Nwabunike Tutor Government on leverage youths to curb crimes on waterways

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safety of vessels, cargoes and crews on the maritime space  have direct impacts on the overall economy since the maritime sector” by Barrister Tony Iju Nwabunike, the National President of Association of Nigerian Licensed Customs Agents (ANLCA)

Barrister Tony Iju Nwabunike, the National President of Association of Nigerian Licensed Customs Agents (ANLCA),has advised the government at all levels to engage youths in coastal communities to  support security operatives in the fight against sea robbers and other criminal elements along the inland waterways.

Nwabunike made the call in view of the enormous potentials inherent in the country’s vast inland waterways.

The ANLCA boss stated this while presenting a paper at a lecture in Lagos on Friday.

The paper tagged” Blue Economy: Pathway For Nigeria’s Economy Diversification” ,Nwabunike reiterated the need to engage coastal communities youth to restore sanity on the waterways.

In his words, “Government should as a matter of policy, involve youths of coastal communities in a kind of Civilian Task Force to support the Navy and other security agencies in nipping our maritime insecurity in the bud”

Speaking further, he noted that nation’s maritime domain  has suffered  setbacks of general insecurity  due to lack of priority attention, inadequate security platforms like patrol boats, aircrafts and supporting technology gadgets and lesser number of personnel to implement or enforce adherence to security on water.

According to him, maritime piracy, sea robbery, oil theft, kidnapping on waters have been copiously recorded in the domain that should be contributing to our economic well being.

“I am almost tempted to say that our Exclusive Economic Zone (EEZ) is no longer exclusive to us because the people I choose to call maritime bandits are threatening our space.

“I am aware that the Federal Government through the Nigerian Maritime Administration and Safety Agency is rising to the occasion with planned deployment of advanced security assets to energise our blue economy. I believe it will work if consciously sustained . This they tagged the “Deep Blue Project”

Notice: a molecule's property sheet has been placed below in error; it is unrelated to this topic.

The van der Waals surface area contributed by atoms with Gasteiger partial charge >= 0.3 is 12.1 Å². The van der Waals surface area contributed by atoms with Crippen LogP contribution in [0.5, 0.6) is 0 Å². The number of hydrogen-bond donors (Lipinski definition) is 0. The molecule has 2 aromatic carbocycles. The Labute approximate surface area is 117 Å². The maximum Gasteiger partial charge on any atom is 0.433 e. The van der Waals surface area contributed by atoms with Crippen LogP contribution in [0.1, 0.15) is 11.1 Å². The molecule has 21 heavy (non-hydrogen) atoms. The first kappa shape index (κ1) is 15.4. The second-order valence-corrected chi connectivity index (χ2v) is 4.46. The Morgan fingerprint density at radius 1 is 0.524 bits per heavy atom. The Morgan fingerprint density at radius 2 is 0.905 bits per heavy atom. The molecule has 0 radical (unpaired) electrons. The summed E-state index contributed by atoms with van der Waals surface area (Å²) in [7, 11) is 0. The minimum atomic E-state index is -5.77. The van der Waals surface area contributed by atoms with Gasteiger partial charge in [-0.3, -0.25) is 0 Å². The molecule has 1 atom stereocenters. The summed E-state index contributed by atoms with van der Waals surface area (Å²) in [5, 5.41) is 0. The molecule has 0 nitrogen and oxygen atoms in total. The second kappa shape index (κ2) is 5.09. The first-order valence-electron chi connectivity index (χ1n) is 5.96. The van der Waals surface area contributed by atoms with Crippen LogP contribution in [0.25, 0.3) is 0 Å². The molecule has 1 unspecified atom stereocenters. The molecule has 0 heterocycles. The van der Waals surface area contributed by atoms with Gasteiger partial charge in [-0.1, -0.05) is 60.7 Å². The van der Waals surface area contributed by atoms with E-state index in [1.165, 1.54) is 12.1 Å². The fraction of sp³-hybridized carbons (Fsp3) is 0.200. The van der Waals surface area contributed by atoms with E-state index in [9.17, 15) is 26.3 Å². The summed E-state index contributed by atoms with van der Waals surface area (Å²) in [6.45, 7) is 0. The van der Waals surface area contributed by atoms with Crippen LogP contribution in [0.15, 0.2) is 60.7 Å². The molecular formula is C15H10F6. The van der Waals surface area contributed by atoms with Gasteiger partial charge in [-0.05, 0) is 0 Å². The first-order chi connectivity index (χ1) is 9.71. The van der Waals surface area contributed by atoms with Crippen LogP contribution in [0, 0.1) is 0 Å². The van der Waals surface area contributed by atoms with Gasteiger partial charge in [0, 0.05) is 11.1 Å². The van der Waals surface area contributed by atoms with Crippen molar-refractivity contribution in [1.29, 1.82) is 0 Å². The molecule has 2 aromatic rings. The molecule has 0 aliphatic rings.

“It is anticipated that this move will go a long way in fighting piracy and other maritime crimes in the Gulf of Guinea and our country’s entire territorial waters”

The ANLCA President pointed out that safety of vessels, cargoes and crews on the maritime space  have direct impacts on the overall economy since the maritime sector is critical  in the areas of trade, investment, employment and recreation.

He affirmed that the 853km long Nigeria coastline runs through seven of the Southern States of the Federation, Lagos, Ondo, Delta, Bayelsa, Rivers, Akwa Ibom and Cross Rivers bordering the Atlantic Ocean, pointing out that these are aside other states that are linked by inland waters for copious socio cultural and commercial activities.

While urging the government to look beyond oil and gas industry to sustain the economy, Nwabunike  postulated that as the second highest revenue earner, Nigerian maritime industry is the nation’s economic low hanging fruit capable of cushioning the temporary effect of inadequate oil revenue.

“We are rich in maritime resources, rich in oil which is transported by ships  but sometime ago, in the recent past , we were tagged as the poverty capital of the world. This is ironically our reality, which we can change for better

“National Petroleum Corporation (NNPC) had declared that it would deduct N112 billion from oil and gas proceeds for April to ensure continuous supply of petroleum products to the country and guarantee energy security.

“Implications includes not having oil revenue for the federal government to share with the states and local governments.”

The ANLCA High chief further explained that the situation was premised on the hike in crude oil prices on the deregulated downstream sector and the need for uninterrupted supply of petroleum products to citizens

He further noted that even if oil prices rise astronomically now to $200 per barrel, Nigeria is a country in debt and still looking for loans to fund the 2021 budget as at May this year.

“What this tells us is that oil money alone cannot satisfy our national thirst for funds. Federal,states and local governments struggle to pay salaries while pension and other welfare liabilities are almost unattended in many parts of the country.

He predicted that in the future, the organised labour and some state governments are likely to experience face off due to states’ inability to meet their payment obligations, stressing that these are fallouts of oil revenue inadequacy.

Nwabunike also decried government perpetual borrowing from foreign nations, adding that such moves would make Nigeria an economic slave to its creditors

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